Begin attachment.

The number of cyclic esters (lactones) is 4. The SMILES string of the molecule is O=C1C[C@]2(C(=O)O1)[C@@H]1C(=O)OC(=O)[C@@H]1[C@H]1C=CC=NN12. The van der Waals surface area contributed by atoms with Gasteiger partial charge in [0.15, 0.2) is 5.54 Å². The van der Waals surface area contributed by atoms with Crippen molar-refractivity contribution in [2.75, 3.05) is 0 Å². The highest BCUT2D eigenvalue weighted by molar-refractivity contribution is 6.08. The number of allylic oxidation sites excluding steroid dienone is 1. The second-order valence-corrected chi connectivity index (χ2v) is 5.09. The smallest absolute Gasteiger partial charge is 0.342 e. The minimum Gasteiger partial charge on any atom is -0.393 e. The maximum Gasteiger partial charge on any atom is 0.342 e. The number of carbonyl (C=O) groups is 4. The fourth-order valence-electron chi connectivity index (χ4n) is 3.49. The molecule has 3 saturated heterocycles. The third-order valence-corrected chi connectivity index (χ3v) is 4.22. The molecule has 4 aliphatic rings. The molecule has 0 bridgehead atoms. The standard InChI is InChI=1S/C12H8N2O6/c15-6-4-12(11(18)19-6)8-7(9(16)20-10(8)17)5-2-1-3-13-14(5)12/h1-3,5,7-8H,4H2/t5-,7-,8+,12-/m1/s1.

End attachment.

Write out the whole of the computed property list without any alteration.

The number of cyclic esters (lactones) is 4. The SMILES string of the molecule is O=C1C[C@]2(C(=O)O1)[C@@H]1C(=O)OC(=O)[C@@H]1[C@H]1C=CC=NN12. The van der Waals surface area contributed by atoms with Gasteiger partial charge in [0.15, 0.2) is 5.54 Å². The van der Waals surface area contributed by atoms with Crippen molar-refractivity contribution in [2.75, 3.05) is 0 Å². The highest BCUT2D eigenvalue weighted by molar-refractivity contribution is 6.08. The number of allylic oxidation sites excluding steroid dienone is 1. The second-order valence-corrected chi connectivity index (χ2v) is 5.09. The smallest absolute Gasteiger partial charge is 0.342 e. The minimum Gasteiger partial charge on any atom is -0.393 e. The maximum Gasteiger partial charge on any atom is 0.342 e. The number of carbonyl (C=O) groups is 4. The fourth-order valence-electron chi connectivity index (χ4n) is 3.49. The molecule has 3 saturated heterocycles. The third-order valence-corrected chi connectivity index (χ3v) is 4.22. The molecule has 4 aliphatic rings. The molecule has 0 bridgehead atoms. The standard InChI is InChI=1S/C12H8N2O6/c15-6-4-12(11(18)19-6)8-7(9(16)20-10(8)17)5-2-1-3-13-14(5)12/h1-3,5,7-8H,4H2/t5-,7-,8+,12-/m1/s1.